Portrait of the artist

<strong>Feather Man</strong>

Rhyll McMaster <em>Marion Boyars, 312pp, £9.99</em>

Rhyll McMaster's debut novel is simultaneously a portrait of an artist, an examination of the emotional alchemy from which art is born and a coming-of-age tale. It suspends Sooky, the girl protagonist, in a 20-year chrysalis first spun in Brisbane by Lionel, Sooky's abusive next-door neighbour and the dreaded featherman of the title. There is a little of the fairy tale about Sooky, her "real" name being only hinted at throughout, referred to as Greek and esoteric.

The juxtaposition of mystery and harsh grit lends the book a compelling friction. It opens with Lionel preparing chickens for consumption ("he put his whole hand up their bum holes and pulled out their innards"), before throwing a decidedly underaged Sooky's notepad across the yard and forcing her into sex. Sooky is already in mutiny against some future transformation into her passive-aggressive mother, who makes the role of nurturer frightening: "If I disturb my mother in the kitchen after a meal I find her gnawing at our chop bones or eating leftover pieces of fat and gristle . . . She doles out such meagre portions for herself at the table . . . It's not ladylike to take a lot."

Sooky leans away from the influence of her mother with such energy that she falls into dependence on male power: the approbation of her manic, charismatic father. After he absconds with a symphony orchestra violinist, Sooky is still only able to accept herself on men's terms. Four sections, entitled "Lionel", "Peter", "Redmond" and "Paul", delineate the spheres of influence exerted by sexual relationships on her art. Sooky's art is biographical and big with greed for the details of her life, a story she shatters with her complete lack of interest in rebuilding as she draws and paints: "I am too preoccupied to move from home. I can't imagine myself in a flat, so I do nothing about it. If I could visualise it I would do it . . . What's more pressing and numbing is, I can't visualise myself."

She paints her parents standing together in the kitchen at home, staring vacantly, their finned bodies emerging from sardine tins. She draws a teenage friend "in sections, the way I have always seen her". Sooky is a girl moving away from her past across a bridge that disintegrates behind her at every step. Her interaction with the men in her life writhes with infection - worms and cold sores passed from body to body. And pain, especially within the parameters of Sooky's marriage to Lionel's son, Redmond, is inflicted and borne with dreamlike helplessness, as if fated.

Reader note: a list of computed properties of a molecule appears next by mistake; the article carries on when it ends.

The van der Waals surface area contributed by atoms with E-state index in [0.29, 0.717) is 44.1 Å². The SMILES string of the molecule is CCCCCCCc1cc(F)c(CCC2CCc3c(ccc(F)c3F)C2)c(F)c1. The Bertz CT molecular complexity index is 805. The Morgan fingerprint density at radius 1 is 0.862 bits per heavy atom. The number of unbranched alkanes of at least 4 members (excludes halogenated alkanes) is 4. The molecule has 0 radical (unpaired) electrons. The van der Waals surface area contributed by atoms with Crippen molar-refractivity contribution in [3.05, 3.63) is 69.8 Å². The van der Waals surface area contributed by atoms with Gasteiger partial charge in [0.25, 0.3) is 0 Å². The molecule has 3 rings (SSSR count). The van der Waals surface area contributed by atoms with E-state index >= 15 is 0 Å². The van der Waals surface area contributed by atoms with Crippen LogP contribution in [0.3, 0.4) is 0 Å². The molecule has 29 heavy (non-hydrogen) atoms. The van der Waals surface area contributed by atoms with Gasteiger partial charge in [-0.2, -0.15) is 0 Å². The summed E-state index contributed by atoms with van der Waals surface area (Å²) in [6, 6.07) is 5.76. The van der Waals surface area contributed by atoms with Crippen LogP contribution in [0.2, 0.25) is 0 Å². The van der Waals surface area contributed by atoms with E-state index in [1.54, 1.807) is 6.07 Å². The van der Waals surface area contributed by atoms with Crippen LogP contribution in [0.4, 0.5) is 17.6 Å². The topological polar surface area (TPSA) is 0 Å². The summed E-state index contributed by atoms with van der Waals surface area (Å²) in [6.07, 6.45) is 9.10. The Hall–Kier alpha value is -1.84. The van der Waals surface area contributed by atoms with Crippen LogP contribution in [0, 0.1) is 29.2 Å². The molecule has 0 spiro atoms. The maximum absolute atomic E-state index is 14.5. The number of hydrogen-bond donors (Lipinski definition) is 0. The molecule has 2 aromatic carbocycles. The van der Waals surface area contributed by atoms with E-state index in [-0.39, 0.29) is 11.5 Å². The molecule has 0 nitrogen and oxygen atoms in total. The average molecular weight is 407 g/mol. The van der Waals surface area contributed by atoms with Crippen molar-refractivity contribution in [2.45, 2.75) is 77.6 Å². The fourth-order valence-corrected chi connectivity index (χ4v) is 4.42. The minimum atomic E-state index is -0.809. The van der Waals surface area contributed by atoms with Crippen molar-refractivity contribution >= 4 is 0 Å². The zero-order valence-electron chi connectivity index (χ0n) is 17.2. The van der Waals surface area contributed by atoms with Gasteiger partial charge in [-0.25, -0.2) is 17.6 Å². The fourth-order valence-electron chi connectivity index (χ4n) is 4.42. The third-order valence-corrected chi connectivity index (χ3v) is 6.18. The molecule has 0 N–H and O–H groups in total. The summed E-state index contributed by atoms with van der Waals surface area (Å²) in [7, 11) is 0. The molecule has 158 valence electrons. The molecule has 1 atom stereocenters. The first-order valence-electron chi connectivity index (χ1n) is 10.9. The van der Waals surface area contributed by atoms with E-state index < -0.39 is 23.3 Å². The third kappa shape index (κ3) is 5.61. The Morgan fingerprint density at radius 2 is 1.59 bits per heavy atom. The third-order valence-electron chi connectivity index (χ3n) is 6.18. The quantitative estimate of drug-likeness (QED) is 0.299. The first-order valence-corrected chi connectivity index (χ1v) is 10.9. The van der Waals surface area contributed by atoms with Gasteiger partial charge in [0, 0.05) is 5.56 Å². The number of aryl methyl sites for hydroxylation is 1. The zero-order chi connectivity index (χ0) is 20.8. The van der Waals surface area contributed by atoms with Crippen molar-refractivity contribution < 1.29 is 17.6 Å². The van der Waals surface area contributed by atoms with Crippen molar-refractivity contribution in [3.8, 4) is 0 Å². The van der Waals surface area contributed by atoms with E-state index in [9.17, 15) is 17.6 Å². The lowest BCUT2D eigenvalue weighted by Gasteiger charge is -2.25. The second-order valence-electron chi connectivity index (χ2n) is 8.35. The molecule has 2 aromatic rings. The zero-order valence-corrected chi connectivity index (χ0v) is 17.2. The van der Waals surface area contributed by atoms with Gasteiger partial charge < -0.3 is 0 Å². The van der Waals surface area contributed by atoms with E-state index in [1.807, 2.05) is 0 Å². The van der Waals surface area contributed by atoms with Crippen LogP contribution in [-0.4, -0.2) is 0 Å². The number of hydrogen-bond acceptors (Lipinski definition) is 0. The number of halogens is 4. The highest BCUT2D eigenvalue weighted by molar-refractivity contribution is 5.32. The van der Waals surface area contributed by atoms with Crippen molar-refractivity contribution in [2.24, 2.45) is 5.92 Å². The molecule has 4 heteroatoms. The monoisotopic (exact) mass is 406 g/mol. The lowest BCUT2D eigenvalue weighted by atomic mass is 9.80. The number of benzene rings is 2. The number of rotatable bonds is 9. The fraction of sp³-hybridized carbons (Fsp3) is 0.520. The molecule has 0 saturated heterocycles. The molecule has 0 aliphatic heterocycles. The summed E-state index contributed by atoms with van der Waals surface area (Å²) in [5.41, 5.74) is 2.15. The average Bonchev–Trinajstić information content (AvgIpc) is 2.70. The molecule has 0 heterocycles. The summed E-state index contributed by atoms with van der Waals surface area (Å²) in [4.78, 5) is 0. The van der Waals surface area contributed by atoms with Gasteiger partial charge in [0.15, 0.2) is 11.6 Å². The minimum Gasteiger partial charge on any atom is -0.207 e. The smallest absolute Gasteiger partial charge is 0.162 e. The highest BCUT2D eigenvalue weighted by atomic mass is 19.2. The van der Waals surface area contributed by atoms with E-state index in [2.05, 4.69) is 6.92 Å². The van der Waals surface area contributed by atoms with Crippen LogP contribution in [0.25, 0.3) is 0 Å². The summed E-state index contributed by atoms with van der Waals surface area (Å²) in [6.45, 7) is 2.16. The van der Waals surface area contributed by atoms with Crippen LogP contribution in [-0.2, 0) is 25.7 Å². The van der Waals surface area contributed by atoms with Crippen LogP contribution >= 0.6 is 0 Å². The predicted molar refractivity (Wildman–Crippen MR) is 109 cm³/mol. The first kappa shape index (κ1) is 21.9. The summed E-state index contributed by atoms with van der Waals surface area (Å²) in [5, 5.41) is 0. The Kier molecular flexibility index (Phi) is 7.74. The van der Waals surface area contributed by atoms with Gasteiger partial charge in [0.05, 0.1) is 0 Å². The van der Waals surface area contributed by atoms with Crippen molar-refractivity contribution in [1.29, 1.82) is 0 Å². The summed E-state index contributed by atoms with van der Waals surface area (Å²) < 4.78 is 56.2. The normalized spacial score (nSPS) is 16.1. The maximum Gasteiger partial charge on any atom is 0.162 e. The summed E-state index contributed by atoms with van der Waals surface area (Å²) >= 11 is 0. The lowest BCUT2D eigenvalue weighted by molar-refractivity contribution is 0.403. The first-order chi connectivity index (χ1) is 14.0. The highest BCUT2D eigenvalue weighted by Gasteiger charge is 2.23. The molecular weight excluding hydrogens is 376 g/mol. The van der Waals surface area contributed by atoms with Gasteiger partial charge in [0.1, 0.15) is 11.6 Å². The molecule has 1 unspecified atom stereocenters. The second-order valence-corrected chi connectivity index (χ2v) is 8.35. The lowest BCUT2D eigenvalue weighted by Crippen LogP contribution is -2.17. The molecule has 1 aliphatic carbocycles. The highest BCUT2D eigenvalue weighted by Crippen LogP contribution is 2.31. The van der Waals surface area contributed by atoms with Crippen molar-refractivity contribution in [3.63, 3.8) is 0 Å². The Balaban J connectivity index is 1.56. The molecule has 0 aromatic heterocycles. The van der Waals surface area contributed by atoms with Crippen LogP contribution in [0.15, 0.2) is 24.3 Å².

The Redmond segment begins before Sooky's relationship with Peter is even properly over. Peter, a medical student and football player a comfortable million miles away from ever accessing Sooky's interiority, calls her "honey heart" and proposes marriage. He won't leave her, he says, unless she says she hates him: "Go on. If you can say it, I'll go." Gripped by a fear of "dwindling into domesticity", she is capable of saying anything, and Peter finds he has unwittingly given her a formula for making him disappear. But, having dazzled Sooky by seeming to draw people to him without needing anybody, Redmond inflicts loss after loss upon her. They marry and move to London to kick-start Redmond's career as a gallery curator, and Sooky is cut adrift from her mother and the town, the familiar grooves she pitched herself against. Worse, she feels suppressed by Redmond's dismissive attitude towards the personal nature of her art.

There is a grim humour in the deterioration of their marriage as she realises that Redmond keeps both his financial and his emotional resources solely for himself. Waking the morning after an argument over whether or not to abort her accidental pregnancy, Sooky wryly notes: "We have both fallen asleep with our boots on, as if upon waking we plan to kick each other to death." The further she is from home, the more she is guided, chastised, encouraged and demoralised by her internalisation of her relationships with her mother, father and long-dead Lionel, which she hears as voices.

Redmond leaves her life with no little violence, and this violence frames her realisation that her husband's suppression of her art was a suppression of her very life: "Some monster called Redmond has drunk my blood, cut off my hands and feet . . . He must have cut my head off first and eaten my brain so I didn't notice. I must have thought it was a love bite . . ." Finally, it is the sheer distance from the identity she built around place and past (an identity which extended to marrying the son of a man who had abused her) that enables Sooky to locate herself outside of the cramped house the featherman built for her.

This article first appeared in the 21 April 2008 issue of the New Statesman, Food crisis